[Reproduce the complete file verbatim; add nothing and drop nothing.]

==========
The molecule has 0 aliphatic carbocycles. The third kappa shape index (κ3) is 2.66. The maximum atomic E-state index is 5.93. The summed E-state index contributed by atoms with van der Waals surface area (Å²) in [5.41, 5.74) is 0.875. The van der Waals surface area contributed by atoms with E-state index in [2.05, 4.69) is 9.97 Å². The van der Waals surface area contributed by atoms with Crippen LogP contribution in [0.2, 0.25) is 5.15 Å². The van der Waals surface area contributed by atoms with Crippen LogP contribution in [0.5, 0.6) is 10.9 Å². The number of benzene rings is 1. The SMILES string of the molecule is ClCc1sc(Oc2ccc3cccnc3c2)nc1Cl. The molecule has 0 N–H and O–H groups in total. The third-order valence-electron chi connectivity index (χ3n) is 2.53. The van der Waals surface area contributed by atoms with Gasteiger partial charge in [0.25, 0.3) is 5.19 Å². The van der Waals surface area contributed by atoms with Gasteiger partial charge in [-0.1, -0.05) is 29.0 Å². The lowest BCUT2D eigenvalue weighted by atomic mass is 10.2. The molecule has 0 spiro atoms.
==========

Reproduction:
The molecule has 0 aliphatic carbocycles. The third kappa shape index (κ3) is 2.66. The maximum atomic E-state index is 5.93. The summed E-state index contributed by atoms with van der Waals surface area (Å²) in [5.41, 5.74) is 0.875. The van der Waals surface area contributed by atoms with E-state index in [2.05, 4.69) is 9.97 Å². The van der Waals surface area contributed by atoms with Crippen LogP contribution in [0.2, 0.25) is 5.15 Å². The van der Waals surface area contributed by atoms with Crippen LogP contribution in [0.5, 0.6) is 10.9 Å². The number of benzene rings is 1. The SMILES string of the molecule is ClCc1sc(Oc2ccc3cccnc3c2)nc1Cl. The molecule has 0 N–H and O–H groups in total. The third-order valence-electron chi connectivity index (χ3n) is 2.53. The van der Waals surface area contributed by atoms with Gasteiger partial charge in [0.25, 0.3) is 5.19 Å². The van der Waals surface area contributed by atoms with Gasteiger partial charge in [-0.1, -0.05) is 29.0 Å². The lowest BCUT2D eigenvalue weighted by atomic mass is 10.2. The molecule has 0 spiro atoms.